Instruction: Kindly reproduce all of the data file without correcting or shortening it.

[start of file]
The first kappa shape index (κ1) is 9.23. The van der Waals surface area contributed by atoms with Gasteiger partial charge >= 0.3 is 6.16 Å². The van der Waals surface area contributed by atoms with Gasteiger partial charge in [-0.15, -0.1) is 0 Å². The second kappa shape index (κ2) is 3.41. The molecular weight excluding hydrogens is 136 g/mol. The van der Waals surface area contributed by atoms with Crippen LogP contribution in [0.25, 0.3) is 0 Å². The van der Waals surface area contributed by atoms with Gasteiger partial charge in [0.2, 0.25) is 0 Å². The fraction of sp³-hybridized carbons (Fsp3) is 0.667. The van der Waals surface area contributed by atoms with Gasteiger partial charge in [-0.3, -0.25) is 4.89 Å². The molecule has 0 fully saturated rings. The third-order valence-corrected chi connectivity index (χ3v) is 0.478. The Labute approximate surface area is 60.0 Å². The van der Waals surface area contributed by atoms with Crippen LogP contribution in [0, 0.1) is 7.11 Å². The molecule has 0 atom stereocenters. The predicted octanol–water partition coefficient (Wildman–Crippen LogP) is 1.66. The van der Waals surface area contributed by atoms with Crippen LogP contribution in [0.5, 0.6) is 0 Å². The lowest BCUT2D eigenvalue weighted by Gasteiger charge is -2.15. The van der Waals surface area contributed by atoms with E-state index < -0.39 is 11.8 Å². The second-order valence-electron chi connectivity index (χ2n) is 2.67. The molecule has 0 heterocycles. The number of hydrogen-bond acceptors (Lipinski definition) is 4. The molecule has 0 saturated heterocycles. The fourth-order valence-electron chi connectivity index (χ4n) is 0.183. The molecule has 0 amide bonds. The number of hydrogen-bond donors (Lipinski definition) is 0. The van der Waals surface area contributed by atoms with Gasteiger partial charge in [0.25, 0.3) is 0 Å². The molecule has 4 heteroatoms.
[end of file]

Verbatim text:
The first kappa shape index (κ1) is 9.23. The van der Waals surface area contributed by atoms with Gasteiger partial charge >= 0.3 is 6.16 Å². The van der Waals surface area contributed by atoms with Gasteiger partial charge in [-0.15, -0.1) is 0 Å². The second kappa shape index (κ2) is 3.41. The molecular weight excluding hydrogens is 136 g/mol. The van der Waals surface area contributed by atoms with Crippen LogP contribution in [0.25, 0.3) is 0 Å². The van der Waals surface area contributed by atoms with Gasteiger partial charge in [0.2, 0.25) is 0 Å². The fraction of sp³-hybridized carbons (Fsp3) is 0.667. The van der Waals surface area contributed by atoms with Gasteiger partial charge in [-0.3, -0.25) is 4.89 Å². The molecule has 0 fully saturated rings. The third-order valence-corrected chi connectivity index (χ3v) is 0.478. The Labute approximate surface area is 60.0 Å². The van der Waals surface area contributed by atoms with Crippen LogP contribution in [0, 0.1) is 7.11 Å². The molecule has 0 atom stereocenters. The predicted octanol–water partition coefficient (Wildman–Crippen LogP) is 1.66. The van der Waals surface area contributed by atoms with Crippen LogP contribution in [0.5, 0.6) is 0 Å². The lowest BCUT2D eigenvalue weighted by Gasteiger charge is -2.15. The van der Waals surface area contributed by atoms with E-state index < -0.39 is 11.8 Å². The second-order valence-electron chi connectivity index (χ2n) is 2.67. The molecule has 0 heterocycles. The number of hydrogen-bond acceptors (Lipinski definition) is 4. The molecule has 0 saturated heterocycles. The fourth-order valence-electron chi connectivity index (χ4n) is 0.183. The molecule has 0 amide bonds. The number of hydrogen-bond donors (Lipinski definition) is 0. The van der Waals surface area contributed by atoms with Gasteiger partial charge in [0.25, 0.3) is 0 Å². The molecule has 4 heteroatoms.